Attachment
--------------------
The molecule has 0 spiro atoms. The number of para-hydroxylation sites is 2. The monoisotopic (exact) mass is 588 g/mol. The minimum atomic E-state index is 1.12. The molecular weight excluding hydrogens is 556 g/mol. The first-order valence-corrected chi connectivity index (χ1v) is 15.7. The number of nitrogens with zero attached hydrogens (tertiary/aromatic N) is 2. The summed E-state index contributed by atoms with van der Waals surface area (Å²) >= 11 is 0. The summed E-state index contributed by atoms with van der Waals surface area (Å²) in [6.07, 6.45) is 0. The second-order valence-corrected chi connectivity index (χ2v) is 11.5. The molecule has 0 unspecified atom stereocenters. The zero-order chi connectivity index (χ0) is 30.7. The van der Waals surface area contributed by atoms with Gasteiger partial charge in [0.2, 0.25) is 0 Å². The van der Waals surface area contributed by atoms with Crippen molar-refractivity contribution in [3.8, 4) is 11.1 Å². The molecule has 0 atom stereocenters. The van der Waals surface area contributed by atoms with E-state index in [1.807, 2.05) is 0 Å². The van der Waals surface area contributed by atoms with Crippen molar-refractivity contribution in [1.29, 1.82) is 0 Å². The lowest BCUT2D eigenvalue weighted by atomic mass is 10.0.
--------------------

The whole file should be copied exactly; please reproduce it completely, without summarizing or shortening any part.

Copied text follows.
The molecule has 0 spiro atoms. The number of para-hydroxylation sites is 2. The monoisotopic (exact) mass is 588 g/mol. The minimum atomic E-state index is 1.12. The molecular weight excluding hydrogens is 556 g/mol. The first-order valence-corrected chi connectivity index (χ1v) is 15.7. The number of nitrogens with zero attached hydrogens (tertiary/aromatic N) is 2. The summed E-state index contributed by atoms with van der Waals surface area (Å²) >= 11 is 0. The summed E-state index contributed by atoms with van der Waals surface area (Å²) in [6.07, 6.45) is 0. The second-order valence-corrected chi connectivity index (χ2v) is 11.5. The molecule has 0 unspecified atom stereocenters. The zero-order chi connectivity index (χ0) is 30.7. The van der Waals surface area contributed by atoms with Gasteiger partial charge in [0.2, 0.25) is 0 Å². The van der Waals surface area contributed by atoms with Crippen molar-refractivity contribution in [3.8, 4) is 11.1 Å². The molecule has 0 atom stereocenters. The van der Waals surface area contributed by atoms with E-state index in [1.807, 2.05) is 0 Å². The van der Waals surface area contributed by atoms with Crippen molar-refractivity contribution in [1.29, 1.82) is 0 Å². The lowest BCUT2D eigenvalue weighted by atomic mass is 10.0.